It is no coincidence that the striker's temperament is questioned less for Manchester United than it is for England, given his club side are superior to his national team.
The short fuse of Red Devil Wayne Rooney
England's hall of fame can double up as a roll of shame. Topping the list, the only players sent off twice in their country's colours, are David Beckham and Wayne Rooney.
Born 10 years apart, they are the icons of successive generations, despite having their careers disfigured by dismissals at World Cups. The similarities do not end there.
In each case, his disciplinary record was notably better for Manchester United than England: Beckham, sent off twice on international duty, was expelled only once in almost 400 games for the club; Rooney, red carded for a second time in Montenegro on Friday night, has only made an impromptu exit once in the last six years for United.
Sometimes Sir Alex Ferguson's powers can appear almost mythical, but the statistical evidence is that petulance surfaces less frequently when he is barking orders from the dugout.
In an interview over the weekend, Paul Gascoigne, who has often been told his descent could have been prevented had he joined United rather than Tottenham Hotspur, argued that the Scot's players have also misbehaved over the years.
It is true, even if much of the misconduct has occurred off the field and there is a clear link between Rooney's private and public lives.
That is not a complete explanation; indeed, nothing is. Rooney incurred a two-match ban, and missed last season's FA Cup semi-final defeat to Manchester City, for swearing into a television camera after scoring at West Ham United. An elbow on Wigan Athletic's James McCarthy should have resulted in a red card. Like his kick at Montenegro's Miodrag Dzudovic, it was utterly needless. The red mist also affects him when a Red Devil.
Nevertheless, it is no coincidence that his temperament is questioned less for club than country. Going into his three Champions League finals, for instance, few pondered the possibility of a volcanic explosion of Rooney's temper. It is certain to be a topic of conversation at Euro 2012.
Rooney's defenders - a rather smaller group than was the case this time last week - argue that removing his rage will rob him of much of his impact. Certainly he is unlikely to become a smiling assassin in the mould of Javier Hernandez or adopt the languid demeanour of Dimitar Berbatov, although that provides different grounds for criticism of the Bulgarian.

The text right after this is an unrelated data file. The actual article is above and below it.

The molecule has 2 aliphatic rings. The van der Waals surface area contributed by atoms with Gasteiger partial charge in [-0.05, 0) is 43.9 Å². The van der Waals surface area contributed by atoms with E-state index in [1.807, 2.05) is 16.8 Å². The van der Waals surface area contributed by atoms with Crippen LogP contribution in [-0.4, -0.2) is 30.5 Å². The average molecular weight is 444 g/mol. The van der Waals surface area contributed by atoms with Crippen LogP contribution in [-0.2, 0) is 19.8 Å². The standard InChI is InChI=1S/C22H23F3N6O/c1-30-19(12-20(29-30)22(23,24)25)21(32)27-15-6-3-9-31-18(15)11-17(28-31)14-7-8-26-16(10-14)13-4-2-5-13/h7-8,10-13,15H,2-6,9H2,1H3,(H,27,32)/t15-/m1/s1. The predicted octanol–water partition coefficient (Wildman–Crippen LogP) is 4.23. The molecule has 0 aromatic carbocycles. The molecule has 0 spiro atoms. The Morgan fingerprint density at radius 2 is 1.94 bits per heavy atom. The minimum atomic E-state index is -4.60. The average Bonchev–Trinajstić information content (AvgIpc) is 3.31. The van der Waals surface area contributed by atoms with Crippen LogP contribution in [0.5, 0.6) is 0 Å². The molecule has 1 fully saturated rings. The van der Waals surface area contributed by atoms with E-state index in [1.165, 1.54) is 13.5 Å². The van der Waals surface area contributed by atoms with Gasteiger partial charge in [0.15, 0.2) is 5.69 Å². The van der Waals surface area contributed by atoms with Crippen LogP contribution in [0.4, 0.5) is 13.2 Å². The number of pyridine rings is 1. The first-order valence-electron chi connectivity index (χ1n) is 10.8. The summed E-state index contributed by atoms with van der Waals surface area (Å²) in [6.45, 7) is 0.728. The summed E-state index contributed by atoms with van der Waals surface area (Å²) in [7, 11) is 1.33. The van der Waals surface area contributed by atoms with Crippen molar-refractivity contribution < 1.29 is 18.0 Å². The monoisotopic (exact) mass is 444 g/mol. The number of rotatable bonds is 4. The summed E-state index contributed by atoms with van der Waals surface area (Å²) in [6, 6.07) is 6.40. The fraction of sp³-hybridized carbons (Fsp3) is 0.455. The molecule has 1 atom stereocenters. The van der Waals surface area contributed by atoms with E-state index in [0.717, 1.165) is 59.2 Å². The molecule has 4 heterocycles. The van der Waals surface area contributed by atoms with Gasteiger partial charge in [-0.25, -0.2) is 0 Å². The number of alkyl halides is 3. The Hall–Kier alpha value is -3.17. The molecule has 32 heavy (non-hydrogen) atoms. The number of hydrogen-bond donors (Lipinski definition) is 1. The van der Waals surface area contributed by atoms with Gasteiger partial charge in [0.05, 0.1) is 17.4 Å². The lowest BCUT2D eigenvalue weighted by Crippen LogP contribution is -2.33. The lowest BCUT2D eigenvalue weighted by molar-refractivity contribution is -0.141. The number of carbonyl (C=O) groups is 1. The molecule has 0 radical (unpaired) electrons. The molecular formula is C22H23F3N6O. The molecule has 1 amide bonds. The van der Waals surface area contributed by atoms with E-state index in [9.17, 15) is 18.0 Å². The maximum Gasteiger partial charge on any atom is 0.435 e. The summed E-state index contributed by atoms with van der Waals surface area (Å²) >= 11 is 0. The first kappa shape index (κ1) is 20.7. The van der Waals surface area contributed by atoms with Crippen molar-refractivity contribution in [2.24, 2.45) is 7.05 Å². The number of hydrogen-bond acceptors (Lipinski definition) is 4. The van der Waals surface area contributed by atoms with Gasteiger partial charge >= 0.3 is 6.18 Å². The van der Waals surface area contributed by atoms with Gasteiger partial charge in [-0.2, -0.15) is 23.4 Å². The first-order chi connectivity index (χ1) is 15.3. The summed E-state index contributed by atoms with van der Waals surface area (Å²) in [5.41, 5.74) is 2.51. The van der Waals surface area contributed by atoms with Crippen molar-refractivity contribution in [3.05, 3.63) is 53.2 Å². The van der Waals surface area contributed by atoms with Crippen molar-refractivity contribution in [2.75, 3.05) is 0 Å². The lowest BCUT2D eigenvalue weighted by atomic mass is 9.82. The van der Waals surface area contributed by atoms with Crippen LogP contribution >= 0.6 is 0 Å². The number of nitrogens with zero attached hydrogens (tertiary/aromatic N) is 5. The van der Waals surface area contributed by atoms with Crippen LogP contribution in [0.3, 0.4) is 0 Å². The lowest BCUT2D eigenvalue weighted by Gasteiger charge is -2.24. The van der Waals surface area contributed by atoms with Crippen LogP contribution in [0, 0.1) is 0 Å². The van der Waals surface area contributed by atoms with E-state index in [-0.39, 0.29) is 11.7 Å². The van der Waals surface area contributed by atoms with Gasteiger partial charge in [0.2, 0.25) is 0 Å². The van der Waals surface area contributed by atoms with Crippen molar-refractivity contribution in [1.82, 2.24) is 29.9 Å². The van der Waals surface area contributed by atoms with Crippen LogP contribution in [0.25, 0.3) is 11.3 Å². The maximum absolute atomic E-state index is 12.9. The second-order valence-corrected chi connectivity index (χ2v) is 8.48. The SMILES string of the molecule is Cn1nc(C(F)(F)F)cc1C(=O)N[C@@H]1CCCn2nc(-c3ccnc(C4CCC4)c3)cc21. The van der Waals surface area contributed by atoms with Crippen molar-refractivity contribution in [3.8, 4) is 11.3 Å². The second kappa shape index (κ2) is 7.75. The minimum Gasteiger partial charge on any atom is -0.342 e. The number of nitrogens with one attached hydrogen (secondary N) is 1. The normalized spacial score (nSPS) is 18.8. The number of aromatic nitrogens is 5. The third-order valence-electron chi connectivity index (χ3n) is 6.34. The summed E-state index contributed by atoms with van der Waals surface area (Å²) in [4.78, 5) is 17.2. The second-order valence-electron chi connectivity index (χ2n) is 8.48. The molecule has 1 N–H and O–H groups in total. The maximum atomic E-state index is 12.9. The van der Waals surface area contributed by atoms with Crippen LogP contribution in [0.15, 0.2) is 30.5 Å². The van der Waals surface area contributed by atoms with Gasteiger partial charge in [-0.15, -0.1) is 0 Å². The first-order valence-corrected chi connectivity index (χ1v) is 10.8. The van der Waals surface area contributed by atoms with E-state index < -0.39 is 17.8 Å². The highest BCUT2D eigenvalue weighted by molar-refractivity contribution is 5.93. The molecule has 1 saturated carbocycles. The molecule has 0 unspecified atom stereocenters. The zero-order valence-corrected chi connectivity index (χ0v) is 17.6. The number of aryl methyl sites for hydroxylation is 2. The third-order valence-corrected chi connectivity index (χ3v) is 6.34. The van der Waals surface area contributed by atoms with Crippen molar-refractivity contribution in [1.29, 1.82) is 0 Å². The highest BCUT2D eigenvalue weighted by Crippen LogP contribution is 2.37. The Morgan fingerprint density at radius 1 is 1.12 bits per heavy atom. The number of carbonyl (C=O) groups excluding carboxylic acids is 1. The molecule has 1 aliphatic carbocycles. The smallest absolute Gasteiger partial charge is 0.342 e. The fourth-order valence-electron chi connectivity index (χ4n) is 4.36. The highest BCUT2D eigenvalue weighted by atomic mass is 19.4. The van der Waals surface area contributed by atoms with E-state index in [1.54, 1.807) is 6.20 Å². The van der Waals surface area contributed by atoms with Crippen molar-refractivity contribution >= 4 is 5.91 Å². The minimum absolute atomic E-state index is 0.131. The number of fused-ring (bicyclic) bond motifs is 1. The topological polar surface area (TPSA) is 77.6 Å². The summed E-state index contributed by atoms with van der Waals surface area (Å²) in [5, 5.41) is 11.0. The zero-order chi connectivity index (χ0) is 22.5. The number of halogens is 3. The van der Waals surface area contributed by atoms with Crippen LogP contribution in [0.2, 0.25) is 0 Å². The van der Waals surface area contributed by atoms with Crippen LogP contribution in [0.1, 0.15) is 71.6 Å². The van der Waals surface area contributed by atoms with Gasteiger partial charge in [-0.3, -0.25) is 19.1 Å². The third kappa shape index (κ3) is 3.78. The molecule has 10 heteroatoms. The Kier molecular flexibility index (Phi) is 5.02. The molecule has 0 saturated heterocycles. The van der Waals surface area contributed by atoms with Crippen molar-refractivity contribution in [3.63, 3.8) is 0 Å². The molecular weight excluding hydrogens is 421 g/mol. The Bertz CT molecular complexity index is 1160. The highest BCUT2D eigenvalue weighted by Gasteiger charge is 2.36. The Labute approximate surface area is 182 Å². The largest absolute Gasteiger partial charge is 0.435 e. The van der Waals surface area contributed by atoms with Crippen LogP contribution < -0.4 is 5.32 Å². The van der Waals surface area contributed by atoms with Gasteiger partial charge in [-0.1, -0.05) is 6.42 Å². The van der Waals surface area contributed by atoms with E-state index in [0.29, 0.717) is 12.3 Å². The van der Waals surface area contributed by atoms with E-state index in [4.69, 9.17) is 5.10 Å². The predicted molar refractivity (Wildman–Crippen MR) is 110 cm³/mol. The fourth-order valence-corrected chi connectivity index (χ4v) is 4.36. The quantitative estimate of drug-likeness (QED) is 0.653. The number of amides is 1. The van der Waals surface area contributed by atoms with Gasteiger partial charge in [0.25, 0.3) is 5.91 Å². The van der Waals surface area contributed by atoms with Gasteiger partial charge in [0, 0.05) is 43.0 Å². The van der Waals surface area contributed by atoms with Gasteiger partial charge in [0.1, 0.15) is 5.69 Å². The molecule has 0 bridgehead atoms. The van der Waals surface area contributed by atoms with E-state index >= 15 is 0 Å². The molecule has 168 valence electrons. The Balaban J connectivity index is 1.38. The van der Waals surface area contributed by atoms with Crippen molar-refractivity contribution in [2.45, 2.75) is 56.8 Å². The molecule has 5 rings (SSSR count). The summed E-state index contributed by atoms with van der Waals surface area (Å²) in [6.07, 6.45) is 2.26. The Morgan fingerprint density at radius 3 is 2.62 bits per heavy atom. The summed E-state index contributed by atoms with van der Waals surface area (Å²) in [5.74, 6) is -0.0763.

Channelling his anger is the key for Ferguson, a similarly combative character who has overstepped the mark himself in actions that tend to be attributed to a will to win.
Part of Rooney's appeal, as well as a reason for his prowess, is that he still resembles the street footballer, wanting to kick every ball and win every game, whatever its significance, and reacting with disappointment to setbacks, no matter how irrelevant in the bigger picture.
A cooler head would have rationalised that, while England's second-half performance in Podgorica was uninspiring, qualification for Euro 2012 nonetheless beckoned.
That, however, is not Rooney. It is why predictions of maturity have always seemed misplaced. He can get lost in the moment, a trait that is both strength and weakness. As to why such moments happen more frequently on international duty, a clue can be found in both form and fortune.
Rooney's last 18 caps have brought just three goals; in contrast, he has struck 18 times in his 20 most recent Premier League appearances. His time at United has brought 11 pieces of silverware, while England's drought, albeit with fewer trophies available, famously extends back to 1966.
There is a school of thought that the standard of the finest club sides exceeds that of the majority of their international counterparts. Certainly a study of United and England over the past few years would suggest that Ferguson's team have generally played to a higher standard, performing with the greater cohesion that familiarity offers and, crucially for Rooney, with the belief that unpromising positions can still be transformed into dramatic victories.
England lack that winning culture. As the frustration mounts, his fuse shortens. It is why Fabio Capello, the England coach, has more reasons to be worried than Ferguson. Excellence does not prevent Rooney from veering out of control, but it makes it less likely.
Rooney got off lightly
Rooney should at least be grateful that his indiscretions occurred in 2011, not 1998.
Beckham faced a national backlash after his red card against Argentina. Rooney can expect a hostile reception at Anfield against Liverpool on Saturday but, as a United player and former Evertonian, he would have got that anyway. Elsewhere, away games may become more of an ordeal, but without the same level of vilification.
Nor, while Capello will leave him out of the friendlies before Euro 2012, are there too many suggestions that he should miss the tournament itself as punishment whereas, 13 years ago, some were vocal in envisaging a future without Beckham.
In part, that reflects upon the realities of the situation: others might provide short-term stand-ins, but there is no other forward of his calibre at Capello's disposal.
But in an indirect way, it is another indication of how hamstrung managers are: one who was hired with a reputation as a disciplinarian cannot avoid the issue of player power.
England still need Rooney more than he may need them.